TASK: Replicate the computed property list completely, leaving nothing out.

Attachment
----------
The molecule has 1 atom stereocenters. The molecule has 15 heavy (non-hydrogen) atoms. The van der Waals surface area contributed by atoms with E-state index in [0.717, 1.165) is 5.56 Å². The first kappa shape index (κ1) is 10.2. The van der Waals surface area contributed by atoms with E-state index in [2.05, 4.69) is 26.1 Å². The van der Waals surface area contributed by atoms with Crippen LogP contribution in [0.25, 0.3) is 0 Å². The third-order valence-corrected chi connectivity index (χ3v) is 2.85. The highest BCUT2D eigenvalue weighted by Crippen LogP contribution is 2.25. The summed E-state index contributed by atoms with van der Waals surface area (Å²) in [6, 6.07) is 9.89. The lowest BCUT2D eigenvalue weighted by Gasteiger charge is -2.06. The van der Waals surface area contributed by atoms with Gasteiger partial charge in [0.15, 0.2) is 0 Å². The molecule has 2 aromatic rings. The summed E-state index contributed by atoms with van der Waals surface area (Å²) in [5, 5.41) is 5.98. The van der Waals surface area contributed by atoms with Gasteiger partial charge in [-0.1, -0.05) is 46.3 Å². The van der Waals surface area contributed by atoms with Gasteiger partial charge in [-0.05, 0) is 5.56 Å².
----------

The molecule has 1 atom stereocenters. The molecule has 15 heavy (non-hydrogen) atoms. The van der Waals surface area contributed by atoms with E-state index in [0.717, 1.165) is 5.56 Å². The first kappa shape index (κ1) is 10.2. The van der Waals surface area contributed by atoms with E-state index in [2.05, 4.69) is 26.1 Å². The van der Waals surface area contributed by atoms with Crippen LogP contribution in [0.25, 0.3) is 0 Å². The third-order valence-corrected chi connectivity index (χ3v) is 2.85. The highest BCUT2D eigenvalue weighted by Crippen LogP contribution is 2.25. The summed E-state index contributed by atoms with van der Waals surface area (Å²) in [6, 6.07) is 9.89. The lowest BCUT2D eigenvalue weighted by Gasteiger charge is -2.06. The van der Waals surface area contributed by atoms with Gasteiger partial charge in [0.15, 0.2) is 0 Å². The molecule has 2 aromatic rings. The summed E-state index contributed by atoms with van der Waals surface area (Å²) in [5, 5.41) is 5.98. The van der Waals surface area contributed by atoms with Gasteiger partial charge in [-0.1, -0.05) is 46.3 Å². The van der Waals surface area contributed by atoms with Gasteiger partial charge in [-0.05, 0) is 5.56 Å².